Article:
Electricity and Magnetism

Efficiency ladders

Classroom Activity for 14-16 Supporting Physics Teaching

What the Activity is for

Getting a feel for efficiencies.

Here you can impart an idea of the relative values of different efficiencies. Having such an idea for different devices and processes allows the term efficiency to acquire meaning, and enables the values derived from calculations to be checked against an internal model of what is reasonable. The ladders are one-dimensional graphs, used often in the SPT14–16 topics to support quantification, putting any physical quantity into context.

What to Prepare

  • appropriate scale prints of the support sheets provided
  • prepared values and items to place in order, if these are to be used.
  • some Blu-tack
  • support sheet (see below)

What Happens During this Activity

The support sheet provides two grids: one with electrical devices to provide some context and one blank. You can use them in a number of ways.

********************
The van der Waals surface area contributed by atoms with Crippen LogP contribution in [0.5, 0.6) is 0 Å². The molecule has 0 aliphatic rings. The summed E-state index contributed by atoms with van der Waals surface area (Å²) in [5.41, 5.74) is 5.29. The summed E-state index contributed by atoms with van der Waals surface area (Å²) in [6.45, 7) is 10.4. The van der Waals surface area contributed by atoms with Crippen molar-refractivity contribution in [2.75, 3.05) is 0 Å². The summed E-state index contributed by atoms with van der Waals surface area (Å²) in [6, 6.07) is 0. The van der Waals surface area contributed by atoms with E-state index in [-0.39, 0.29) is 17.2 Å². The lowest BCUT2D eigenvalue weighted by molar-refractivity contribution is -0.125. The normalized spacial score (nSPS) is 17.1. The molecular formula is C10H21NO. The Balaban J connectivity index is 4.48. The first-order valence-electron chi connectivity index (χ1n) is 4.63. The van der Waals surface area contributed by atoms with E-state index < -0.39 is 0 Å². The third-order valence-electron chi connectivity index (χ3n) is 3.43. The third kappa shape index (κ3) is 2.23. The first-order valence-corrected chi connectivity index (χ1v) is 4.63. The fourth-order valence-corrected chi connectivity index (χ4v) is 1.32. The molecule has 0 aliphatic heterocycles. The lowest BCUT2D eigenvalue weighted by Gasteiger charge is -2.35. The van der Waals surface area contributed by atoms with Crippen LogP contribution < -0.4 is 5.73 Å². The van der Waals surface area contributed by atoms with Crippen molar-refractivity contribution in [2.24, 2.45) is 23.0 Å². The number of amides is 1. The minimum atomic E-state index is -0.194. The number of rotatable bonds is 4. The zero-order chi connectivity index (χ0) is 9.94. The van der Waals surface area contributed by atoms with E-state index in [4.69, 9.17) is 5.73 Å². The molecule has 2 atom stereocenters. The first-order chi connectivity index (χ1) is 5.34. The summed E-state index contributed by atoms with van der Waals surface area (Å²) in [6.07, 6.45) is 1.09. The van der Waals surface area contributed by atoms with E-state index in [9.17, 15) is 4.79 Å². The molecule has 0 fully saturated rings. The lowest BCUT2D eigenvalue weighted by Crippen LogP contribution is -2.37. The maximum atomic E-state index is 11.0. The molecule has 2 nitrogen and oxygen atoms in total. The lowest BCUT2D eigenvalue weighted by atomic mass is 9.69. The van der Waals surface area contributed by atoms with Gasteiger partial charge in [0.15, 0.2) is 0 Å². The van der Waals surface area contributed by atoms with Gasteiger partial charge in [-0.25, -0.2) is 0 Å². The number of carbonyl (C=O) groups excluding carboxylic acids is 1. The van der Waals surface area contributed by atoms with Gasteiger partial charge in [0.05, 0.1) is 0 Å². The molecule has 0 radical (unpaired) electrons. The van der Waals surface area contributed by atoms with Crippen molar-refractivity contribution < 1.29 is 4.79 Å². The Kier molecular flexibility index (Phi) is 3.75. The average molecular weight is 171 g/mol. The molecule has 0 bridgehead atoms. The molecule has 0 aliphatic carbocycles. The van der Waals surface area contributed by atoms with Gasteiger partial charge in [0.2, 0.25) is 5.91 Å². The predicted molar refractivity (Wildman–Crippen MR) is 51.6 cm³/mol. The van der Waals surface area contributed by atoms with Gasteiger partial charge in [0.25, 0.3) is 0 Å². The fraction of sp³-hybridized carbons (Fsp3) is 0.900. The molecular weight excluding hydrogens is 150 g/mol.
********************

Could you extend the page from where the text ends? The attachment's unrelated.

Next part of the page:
You could provide a blank ladder, of a large scale, on the laboratory wall, and add values to it over the duration of the topic as you encounter these values. It may be helpful to have a number of ladders, one for each class of device: maybe for those switching from the electrical pathway or those switching to the mechanical working pathway, for example. An alternative is to maintain a column for each class of device, as done in the Physics Narrative.

You could provide a completed ladder, adding your own values to it as these come up in the conversations in the class. These could be stimulated by distributing a range of research questions to groups within the class to populate the values.

You could provide a blank ladder to a group, together with a selection of objects and processes, and ask them to agree on how to place these items. Groups might then usefully compare their placements before being given the matching values, and so reordering their values. Or you might provide the unmatched values and objects/processes, only then placing them on the ladder afterwards.

Placing about five items on such a ladder produces a manageable demand.


Download the support sheet / student worksheet for this activity.

is used in analyses relating to Engines
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